Days in Italy: 13…Times I’ve thought about quitting: 4

Now, by the formula presented a few posts ago (that singers think about quitting at least five times a day), the correct answer to the equation would be x>65. I mentioned this hypothesis during a ‘singing is hard’ conversation and one soprano insisted she never thought about quitting, which is clearly a lie. I’ve had friends tell me that they so dread the process of warming up that they wonder if they’ll ever sing again. Some friends have tried other jobs, other artistic outlets, and just keep coming back. A dear one tells me singing is for masochists, and I think she might be on to something.

I approached meltdown yesterday after a coaching. I had had a similarly dolorous moment the previous day at the same time, which leads me to believe that the angst may have more to do with the hour than with my vocal folds. My coaching was actually quite wonderful, with a coach who knows the repertoire and the voice inside and out. He was relentless for a half an hour about my keeping vertical space and not spreading. He told me “Quando tu canti verticalmente, è bellissima. Quando canti orizzontalmente…è una vergogna” (When you sing vertically, it’s very beautiful. When you sing horizontally…it’s a shame).

As anyone who has tried to change anything knows, CHANGE IS HARD. What can become overwhelming is the amount of habitual action that needs to be overcome in order to get out of the way of the sound. I hold my head slightly tipped, spread the tone, sing indistinct vowels, manufacture vibrato, ecc. Next time you see a singer, pat them on the back for all of their hard work.

The habit that I think will be most difficult to break is holding my jaw. I know you’re having visions of me on stage with my jaw in my hand, but that’s not quite it. During Alexander classes in grad school I was always the one who couldn’t release tension in order to allow other people to move my body. If told to let someone else wave my arm, or allow someone to lift my head form the ground, I wasnàt able to relax enough to do so (me, unable to relax? unbelievable!) I hold tension in my shoulders, as if my arms would fall off without that effort. So when Ubbaldo was trying to yank my jaw around yesterday I felt like he’d discovered my secret shame.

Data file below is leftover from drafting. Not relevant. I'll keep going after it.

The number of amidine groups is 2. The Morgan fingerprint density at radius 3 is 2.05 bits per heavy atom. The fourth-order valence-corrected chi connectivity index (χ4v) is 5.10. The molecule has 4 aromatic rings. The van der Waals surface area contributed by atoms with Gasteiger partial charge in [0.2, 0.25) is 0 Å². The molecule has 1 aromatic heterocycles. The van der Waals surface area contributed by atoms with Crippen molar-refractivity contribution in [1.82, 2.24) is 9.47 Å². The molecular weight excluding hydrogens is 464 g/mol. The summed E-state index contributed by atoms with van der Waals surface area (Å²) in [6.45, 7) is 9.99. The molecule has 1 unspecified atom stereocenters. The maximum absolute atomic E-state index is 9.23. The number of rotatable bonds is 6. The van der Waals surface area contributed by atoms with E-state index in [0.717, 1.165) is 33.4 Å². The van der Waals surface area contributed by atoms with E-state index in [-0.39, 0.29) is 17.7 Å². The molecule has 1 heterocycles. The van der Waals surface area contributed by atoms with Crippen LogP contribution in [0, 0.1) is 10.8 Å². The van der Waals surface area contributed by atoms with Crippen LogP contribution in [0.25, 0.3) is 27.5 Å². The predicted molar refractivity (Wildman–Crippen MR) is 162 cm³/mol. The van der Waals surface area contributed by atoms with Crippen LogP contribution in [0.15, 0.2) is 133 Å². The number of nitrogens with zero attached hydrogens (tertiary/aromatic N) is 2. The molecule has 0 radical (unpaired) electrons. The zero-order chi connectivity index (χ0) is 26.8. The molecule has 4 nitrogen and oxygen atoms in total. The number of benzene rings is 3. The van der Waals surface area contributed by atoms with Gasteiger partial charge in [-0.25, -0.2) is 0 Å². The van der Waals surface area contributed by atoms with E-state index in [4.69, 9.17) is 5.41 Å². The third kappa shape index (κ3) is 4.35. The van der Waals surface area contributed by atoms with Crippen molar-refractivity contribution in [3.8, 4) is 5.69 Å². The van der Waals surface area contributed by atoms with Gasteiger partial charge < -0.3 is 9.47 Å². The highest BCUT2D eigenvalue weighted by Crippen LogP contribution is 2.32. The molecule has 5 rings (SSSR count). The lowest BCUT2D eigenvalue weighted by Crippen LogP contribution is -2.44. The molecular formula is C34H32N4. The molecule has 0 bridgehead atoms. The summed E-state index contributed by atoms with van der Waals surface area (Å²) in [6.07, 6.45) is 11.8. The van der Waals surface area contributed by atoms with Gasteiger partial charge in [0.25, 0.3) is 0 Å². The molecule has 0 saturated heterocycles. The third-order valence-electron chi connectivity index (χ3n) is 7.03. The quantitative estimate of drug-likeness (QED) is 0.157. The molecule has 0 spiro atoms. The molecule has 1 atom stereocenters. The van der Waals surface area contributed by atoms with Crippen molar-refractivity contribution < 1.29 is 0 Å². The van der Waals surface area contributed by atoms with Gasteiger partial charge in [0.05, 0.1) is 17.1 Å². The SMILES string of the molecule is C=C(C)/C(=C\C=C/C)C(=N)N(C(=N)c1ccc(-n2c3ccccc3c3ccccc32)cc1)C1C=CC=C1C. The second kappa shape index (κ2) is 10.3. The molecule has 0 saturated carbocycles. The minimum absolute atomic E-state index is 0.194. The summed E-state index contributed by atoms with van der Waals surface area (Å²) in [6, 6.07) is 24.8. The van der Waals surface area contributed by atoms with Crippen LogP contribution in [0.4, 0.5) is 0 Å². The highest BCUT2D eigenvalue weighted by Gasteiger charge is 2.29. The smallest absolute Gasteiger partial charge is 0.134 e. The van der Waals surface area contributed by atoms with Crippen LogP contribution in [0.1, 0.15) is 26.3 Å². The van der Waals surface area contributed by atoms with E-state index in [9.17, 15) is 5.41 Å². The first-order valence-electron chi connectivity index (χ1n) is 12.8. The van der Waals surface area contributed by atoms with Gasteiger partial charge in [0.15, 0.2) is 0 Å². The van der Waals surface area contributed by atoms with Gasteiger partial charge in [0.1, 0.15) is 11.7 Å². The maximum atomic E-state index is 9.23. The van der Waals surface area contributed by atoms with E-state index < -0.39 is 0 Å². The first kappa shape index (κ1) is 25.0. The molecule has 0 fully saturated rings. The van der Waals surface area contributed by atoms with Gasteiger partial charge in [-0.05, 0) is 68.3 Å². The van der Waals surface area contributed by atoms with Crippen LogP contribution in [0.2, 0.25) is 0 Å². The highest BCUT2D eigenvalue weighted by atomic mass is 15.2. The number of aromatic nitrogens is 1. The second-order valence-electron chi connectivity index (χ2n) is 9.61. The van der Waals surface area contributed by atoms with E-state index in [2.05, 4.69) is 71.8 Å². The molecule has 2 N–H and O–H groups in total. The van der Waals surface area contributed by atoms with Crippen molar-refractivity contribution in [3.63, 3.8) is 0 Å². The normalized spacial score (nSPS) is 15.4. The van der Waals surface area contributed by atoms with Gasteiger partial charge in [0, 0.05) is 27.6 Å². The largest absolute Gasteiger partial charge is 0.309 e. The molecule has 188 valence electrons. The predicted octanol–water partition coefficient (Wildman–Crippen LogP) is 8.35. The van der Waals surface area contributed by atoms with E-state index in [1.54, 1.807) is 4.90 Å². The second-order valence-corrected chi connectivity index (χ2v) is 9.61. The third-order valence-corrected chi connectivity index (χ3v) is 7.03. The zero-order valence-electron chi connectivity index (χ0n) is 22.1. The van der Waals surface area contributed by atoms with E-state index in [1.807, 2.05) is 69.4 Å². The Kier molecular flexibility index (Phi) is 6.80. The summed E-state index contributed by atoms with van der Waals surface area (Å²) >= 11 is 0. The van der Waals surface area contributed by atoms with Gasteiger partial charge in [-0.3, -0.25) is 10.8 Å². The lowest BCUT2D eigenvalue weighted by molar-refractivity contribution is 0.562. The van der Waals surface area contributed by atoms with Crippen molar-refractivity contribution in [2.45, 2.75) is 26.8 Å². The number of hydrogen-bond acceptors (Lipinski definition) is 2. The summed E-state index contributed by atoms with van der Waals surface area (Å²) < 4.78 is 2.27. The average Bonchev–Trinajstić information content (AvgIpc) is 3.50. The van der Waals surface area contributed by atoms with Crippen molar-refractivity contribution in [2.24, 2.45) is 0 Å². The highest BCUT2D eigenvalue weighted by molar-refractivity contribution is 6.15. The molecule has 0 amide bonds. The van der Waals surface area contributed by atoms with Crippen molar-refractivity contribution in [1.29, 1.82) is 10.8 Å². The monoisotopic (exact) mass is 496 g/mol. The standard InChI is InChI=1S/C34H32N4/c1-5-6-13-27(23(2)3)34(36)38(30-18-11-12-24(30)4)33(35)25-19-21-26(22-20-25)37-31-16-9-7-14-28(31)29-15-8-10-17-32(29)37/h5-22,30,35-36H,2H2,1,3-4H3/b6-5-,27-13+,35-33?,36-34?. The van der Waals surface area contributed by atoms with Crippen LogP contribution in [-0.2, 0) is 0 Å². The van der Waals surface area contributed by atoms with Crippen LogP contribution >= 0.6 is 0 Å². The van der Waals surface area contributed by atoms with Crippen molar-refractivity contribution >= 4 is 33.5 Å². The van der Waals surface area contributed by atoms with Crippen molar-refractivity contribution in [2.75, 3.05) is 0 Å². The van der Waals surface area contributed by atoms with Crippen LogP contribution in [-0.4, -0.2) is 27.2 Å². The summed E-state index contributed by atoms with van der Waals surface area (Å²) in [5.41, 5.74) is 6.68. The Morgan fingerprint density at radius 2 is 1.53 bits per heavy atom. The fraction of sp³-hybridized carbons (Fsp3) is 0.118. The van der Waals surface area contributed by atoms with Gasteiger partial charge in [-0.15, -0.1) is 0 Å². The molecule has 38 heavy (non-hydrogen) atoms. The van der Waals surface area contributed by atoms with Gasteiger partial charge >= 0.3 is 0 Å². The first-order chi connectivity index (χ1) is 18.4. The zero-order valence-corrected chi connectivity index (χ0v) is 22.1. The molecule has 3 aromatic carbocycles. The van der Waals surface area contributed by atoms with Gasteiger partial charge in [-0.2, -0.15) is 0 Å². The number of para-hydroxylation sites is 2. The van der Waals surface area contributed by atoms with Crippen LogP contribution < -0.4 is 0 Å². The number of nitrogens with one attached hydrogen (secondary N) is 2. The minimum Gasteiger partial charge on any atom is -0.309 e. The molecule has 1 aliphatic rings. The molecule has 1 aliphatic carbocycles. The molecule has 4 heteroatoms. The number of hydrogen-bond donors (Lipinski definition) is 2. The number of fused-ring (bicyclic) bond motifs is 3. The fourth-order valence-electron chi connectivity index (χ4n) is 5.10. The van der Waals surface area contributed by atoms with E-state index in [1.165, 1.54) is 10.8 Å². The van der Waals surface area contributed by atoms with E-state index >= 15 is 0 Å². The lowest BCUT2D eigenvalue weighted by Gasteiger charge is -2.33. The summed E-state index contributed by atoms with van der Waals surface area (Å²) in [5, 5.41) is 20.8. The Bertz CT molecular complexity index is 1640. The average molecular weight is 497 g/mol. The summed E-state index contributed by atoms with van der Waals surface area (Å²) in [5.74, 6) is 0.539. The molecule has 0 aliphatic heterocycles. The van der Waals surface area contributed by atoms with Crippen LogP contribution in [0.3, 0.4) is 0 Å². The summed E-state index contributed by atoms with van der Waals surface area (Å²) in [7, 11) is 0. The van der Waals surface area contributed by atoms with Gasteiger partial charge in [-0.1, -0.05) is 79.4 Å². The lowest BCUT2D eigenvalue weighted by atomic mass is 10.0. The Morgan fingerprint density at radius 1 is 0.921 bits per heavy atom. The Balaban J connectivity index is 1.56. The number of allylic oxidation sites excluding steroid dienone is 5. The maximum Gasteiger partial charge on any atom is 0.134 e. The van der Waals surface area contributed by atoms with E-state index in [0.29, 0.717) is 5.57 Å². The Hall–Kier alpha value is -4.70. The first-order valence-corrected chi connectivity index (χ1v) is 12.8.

Take your jaw in your thumb and forefinger. Try to move your jaw only with your hand and not with your mandibular muscles. It’s difficult, ESPECIALLY IF YOUR LAST NAME IS FELICE. I am lucky there was the language barrier yesterday, because had I more facility in Italian I probably would have confessed the fact that I am a chronic stresscase, that I sprang from the womb leading with my jaw, that I’m from New England, that I haven’t been wearing my bite guard…any number of excuses that probably would have left me in tears. Instead I passed a maudlin hour and then went back to the practice room.

Who’s got two thumbs, speaks limited French, and hasn’t cried once today? This moi.

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5 Responses to Days in Italy: 13…Times I’ve thought about quitting: 4

  1. PlayoffBeard says:

    “ESPECIALLY IF YOUR LAST NAME IS FELICE” Thanks for saying it 2 paragraphs after I thought it.+1 for the Lemon reference.

  2. oh dear… anyone who can’t admit that they think about quitting will quit – and they probably have bad hair.

  3. Pingback: Stewards of the Mysteries of God | Felice mi fa

  4. Pingback: Releasing the Jaw | Felice mi fa

  5. Pingback: One lesson, two lessons | Felice mi fa

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